The fact that most people feel locked out of games was seen as a feature, not a bug

This issue even got a brief mention at this year's DICE Summit, a forum for executives at games' top developers and publishers. Richard Hilleman, EA's chief creative officer, bluntly said, "Our games are actually still too hard to learn. The average player probably spends two hours to learn how to play the most basic game."

The reaction from most "gamers" to the statement was about what I expected. Most made quips about how mainstream games are already "too easy" or "too casual," with others saying that this would dumb games down and make them shallow and forgettable. The fact that most people feel locked out of games was seen as a feature, not a bug.

To have access to everything that comes out in a given year, you need the three main consoles, a powerful PC, a new-ish smartphone, a 3DS and a PS Vita. And that's just to have the ability to try everything that comes out in any given year. If you want to be a music enthusiast, a $10 radio will give you nearly all the education you need. An inexpensive TV and Netflix subscription will open an entire world of films and television shows, with some exceptions.

We want console exclusives. We want long games. We want games that are challenging. That locks out everyone without the money, the time and the technical ability to play. It's no wonder we've found ourselves here. Do we want more gamers, or do we want to be happy being inside a small community of fans who are willing to put the time and money into learning how to play, and maintaining the equipment needed to do so?

There are already plenty of organizations and even game designers dedicated to fixing this problem. AbleGamers in the U.S. and Special Effect in the U.K. help people find games that anyone can play, or find the tools and equipment needed to make playing games a practical pastime.

But these problems run much deeper than helping the differently abled enjoy games. The basics of the hobby itself make sure we'll never break through to the masses in a way that television and the written word have enjoyed. You learn to read in school, but no one is going to add Dragon Punches to the curriculum.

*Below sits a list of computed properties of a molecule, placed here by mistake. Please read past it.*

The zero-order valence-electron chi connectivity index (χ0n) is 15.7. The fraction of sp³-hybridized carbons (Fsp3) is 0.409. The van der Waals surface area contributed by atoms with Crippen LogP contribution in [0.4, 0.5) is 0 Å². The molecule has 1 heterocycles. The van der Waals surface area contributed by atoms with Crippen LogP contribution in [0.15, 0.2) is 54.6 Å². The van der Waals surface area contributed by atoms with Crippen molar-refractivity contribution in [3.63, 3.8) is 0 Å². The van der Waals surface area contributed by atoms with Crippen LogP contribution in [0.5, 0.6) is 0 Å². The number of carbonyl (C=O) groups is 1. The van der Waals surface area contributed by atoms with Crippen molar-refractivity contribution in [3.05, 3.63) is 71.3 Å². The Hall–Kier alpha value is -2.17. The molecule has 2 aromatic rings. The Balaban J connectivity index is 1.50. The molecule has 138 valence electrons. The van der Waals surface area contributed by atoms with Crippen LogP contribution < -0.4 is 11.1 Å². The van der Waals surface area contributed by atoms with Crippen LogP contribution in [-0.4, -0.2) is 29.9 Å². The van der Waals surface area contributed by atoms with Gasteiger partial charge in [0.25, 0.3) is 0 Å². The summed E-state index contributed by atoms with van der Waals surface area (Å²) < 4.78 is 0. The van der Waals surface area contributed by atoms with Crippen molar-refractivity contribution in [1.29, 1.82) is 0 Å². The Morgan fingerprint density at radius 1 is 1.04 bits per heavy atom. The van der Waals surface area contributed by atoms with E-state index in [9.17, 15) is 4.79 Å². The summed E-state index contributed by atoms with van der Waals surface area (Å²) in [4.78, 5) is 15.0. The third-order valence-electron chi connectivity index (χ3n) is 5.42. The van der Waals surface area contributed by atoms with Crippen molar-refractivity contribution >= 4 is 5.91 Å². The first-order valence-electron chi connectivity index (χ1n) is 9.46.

Year after year, I see the same kinds of games lauded. I see a narrow scope of genres recognized and valued by the majority of gaming culture. We behave as if we're the only audience that matters. New players need to catch up; they need to adapt. Instead of going to new audiences, we expect them to come to us. We expect them to deal with our baggage.

We ask to see their decoder ring and ask them to answer our trivia questions to prove they belong.

Year after year, I see the same kinds of games lauded

I want the next generation, and the one after, to have the same opportunities I've had to share these games. We have the makings of an empathetic medium, one that allows us to inhabit someone else and to live the consequences of tough decisions. We have the hardware and the knowledge to make games anyone can play, but as players we often attack developers and experiences that welcome people who may not have grown up with a controller in their hand.

If we've learned anything, if we've taken anything from games, then we have a responsibility to share just a touch of that empathy with the people who may want to join us. We can't tear down all the technical boundaries, as video games are inherently a technical art form that requires at least some special equipment, but we can certainly stop attacking how others play games, or options that allow a wider audience to enjoy a game.

Blowing these doors open isn't an act of destruction; it's self-preservation.